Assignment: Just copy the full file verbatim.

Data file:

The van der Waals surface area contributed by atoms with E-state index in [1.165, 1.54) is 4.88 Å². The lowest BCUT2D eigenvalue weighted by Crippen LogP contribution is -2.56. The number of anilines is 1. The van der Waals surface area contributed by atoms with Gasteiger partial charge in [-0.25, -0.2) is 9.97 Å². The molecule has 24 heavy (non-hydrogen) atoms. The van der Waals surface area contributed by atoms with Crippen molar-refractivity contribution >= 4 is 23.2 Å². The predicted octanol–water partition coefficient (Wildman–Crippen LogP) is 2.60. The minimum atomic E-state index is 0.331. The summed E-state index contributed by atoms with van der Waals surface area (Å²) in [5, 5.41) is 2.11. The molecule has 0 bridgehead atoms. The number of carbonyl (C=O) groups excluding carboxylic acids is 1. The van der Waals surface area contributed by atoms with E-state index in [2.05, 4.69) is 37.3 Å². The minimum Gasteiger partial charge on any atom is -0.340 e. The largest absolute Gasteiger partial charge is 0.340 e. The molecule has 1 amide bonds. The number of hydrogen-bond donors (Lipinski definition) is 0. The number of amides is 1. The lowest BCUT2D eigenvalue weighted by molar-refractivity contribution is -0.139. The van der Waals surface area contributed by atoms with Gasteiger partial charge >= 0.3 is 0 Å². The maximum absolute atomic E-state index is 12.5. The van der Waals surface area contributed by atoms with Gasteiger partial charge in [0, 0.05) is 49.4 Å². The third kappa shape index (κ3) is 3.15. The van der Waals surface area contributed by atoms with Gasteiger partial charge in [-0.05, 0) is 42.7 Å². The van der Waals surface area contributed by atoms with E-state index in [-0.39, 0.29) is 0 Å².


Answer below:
The van der Waals surface area contributed by atoms with E-state index in [1.165, 1.54) is 4.88 Å². The lowest BCUT2D eigenvalue weighted by Crippen LogP contribution is -2.56. The number of anilines is 1. The van der Waals surface area contributed by atoms with Gasteiger partial charge in [-0.25, -0.2) is 9.97 Å². The molecule has 24 heavy (non-hydrogen) atoms. The van der Waals surface area contributed by atoms with Crippen molar-refractivity contribution >= 4 is 23.2 Å². The predicted octanol–water partition coefficient (Wildman–Crippen LogP) is 2.60. The minimum atomic E-state index is 0.331. The summed E-state index contributed by atoms with van der Waals surface area (Å²) in [5, 5.41) is 2.11. The molecule has 0 bridgehead atoms. The number of carbonyl (C=O) groups excluding carboxylic acids is 1. The van der Waals surface area contributed by atoms with E-state index in [2.05, 4.69) is 37.3 Å². The minimum Gasteiger partial charge on any atom is -0.340 e. The largest absolute Gasteiger partial charge is 0.340 e. The molecule has 1 amide bonds. The number of hydrogen-bond donors (Lipinski definition) is 0. The number of amides is 1. The lowest BCUT2D eigenvalue weighted by molar-refractivity contribution is -0.139. The van der Waals surface area contributed by atoms with Gasteiger partial charge >= 0.3 is 0 Å². The maximum absolute atomic E-state index is 12.5. The van der Waals surface area contributed by atoms with Gasteiger partial charge in [0, 0.05) is 49.4 Å². The third kappa shape index (κ3) is 3.15. The van der Waals surface area contributed by atoms with Gasteiger partial charge in [-0.05, 0) is 42.7 Å². The van der Waals surface area contributed by atoms with E-state index in [-0.39, 0.29) is 0 Å².